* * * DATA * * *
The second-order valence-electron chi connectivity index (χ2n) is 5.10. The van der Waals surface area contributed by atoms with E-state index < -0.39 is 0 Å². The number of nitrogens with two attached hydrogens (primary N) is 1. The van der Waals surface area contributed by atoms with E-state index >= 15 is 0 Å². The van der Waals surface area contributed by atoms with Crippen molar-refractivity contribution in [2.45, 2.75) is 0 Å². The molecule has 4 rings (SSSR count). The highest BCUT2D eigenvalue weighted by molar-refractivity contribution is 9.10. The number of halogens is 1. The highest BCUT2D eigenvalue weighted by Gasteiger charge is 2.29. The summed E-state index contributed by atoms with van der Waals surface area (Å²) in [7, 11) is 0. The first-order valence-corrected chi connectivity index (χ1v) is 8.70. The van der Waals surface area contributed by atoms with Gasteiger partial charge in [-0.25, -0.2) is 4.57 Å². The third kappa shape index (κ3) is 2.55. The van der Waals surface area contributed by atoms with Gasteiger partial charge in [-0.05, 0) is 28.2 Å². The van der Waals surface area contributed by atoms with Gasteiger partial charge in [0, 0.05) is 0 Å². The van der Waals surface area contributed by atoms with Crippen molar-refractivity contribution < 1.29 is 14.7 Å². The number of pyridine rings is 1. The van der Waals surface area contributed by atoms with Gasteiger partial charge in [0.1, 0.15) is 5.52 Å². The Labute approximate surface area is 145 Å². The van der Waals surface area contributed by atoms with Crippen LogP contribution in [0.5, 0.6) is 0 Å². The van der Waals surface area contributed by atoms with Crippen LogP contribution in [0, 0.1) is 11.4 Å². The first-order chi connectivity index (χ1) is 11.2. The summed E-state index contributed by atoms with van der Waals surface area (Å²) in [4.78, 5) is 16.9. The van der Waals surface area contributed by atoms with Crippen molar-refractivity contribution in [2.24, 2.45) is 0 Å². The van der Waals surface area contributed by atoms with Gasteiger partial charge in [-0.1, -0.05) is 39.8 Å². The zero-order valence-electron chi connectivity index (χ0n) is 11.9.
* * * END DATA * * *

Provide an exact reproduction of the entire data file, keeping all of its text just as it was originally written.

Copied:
The second-order valence-electron chi connectivity index (χ2n) is 5.10. The van der Waals surface area contributed by atoms with E-state index < -0.39 is 0 Å². The number of nitrogens with two attached hydrogens (primary N) is 1. The van der Waals surface area contributed by atoms with E-state index >= 15 is 0 Å². The van der Waals surface area contributed by atoms with Crippen molar-refractivity contribution in [2.45, 2.75) is 0 Å². The molecule has 4 rings (SSSR count). The highest BCUT2D eigenvalue weighted by molar-refractivity contribution is 9.10. The number of halogens is 1. The highest BCUT2D eigenvalue weighted by Gasteiger charge is 2.29. The summed E-state index contributed by atoms with van der Waals surface area (Å²) in [7, 11) is 0. The first-order valence-corrected chi connectivity index (χ1v) is 8.70. The van der Waals surface area contributed by atoms with Gasteiger partial charge in [-0.25, -0.2) is 4.57 Å². The third kappa shape index (κ3) is 2.55. The van der Waals surface area contributed by atoms with Gasteiger partial charge in [-0.05, 0) is 28.2 Å². The van der Waals surface area contributed by atoms with Gasteiger partial charge in [0, 0.05) is 0 Å². The van der Waals surface area contributed by atoms with Crippen molar-refractivity contribution < 1.29 is 14.7 Å². The number of pyridine rings is 1. The van der Waals surface area contributed by atoms with Gasteiger partial charge in [0.1, 0.15) is 5.52 Å². The Labute approximate surface area is 145 Å². The van der Waals surface area contributed by atoms with Crippen LogP contribution in [0.5, 0.6) is 0 Å². The van der Waals surface area contributed by atoms with Crippen LogP contribution in [0, 0.1) is 11.4 Å². The first-order chi connectivity index (χ1) is 11.2. The summed E-state index contributed by atoms with van der Waals surface area (Å²) in [4.78, 5) is 16.9. The van der Waals surface area contributed by atoms with Crippen molar-refractivity contribution in [2.24, 2.45) is 0 Å². The van der Waals surface area contributed by atoms with Gasteiger partial charge in [-0.1, -0.05) is 39.8 Å². The zero-order valence-electron chi connectivity index (χ0n) is 11.9.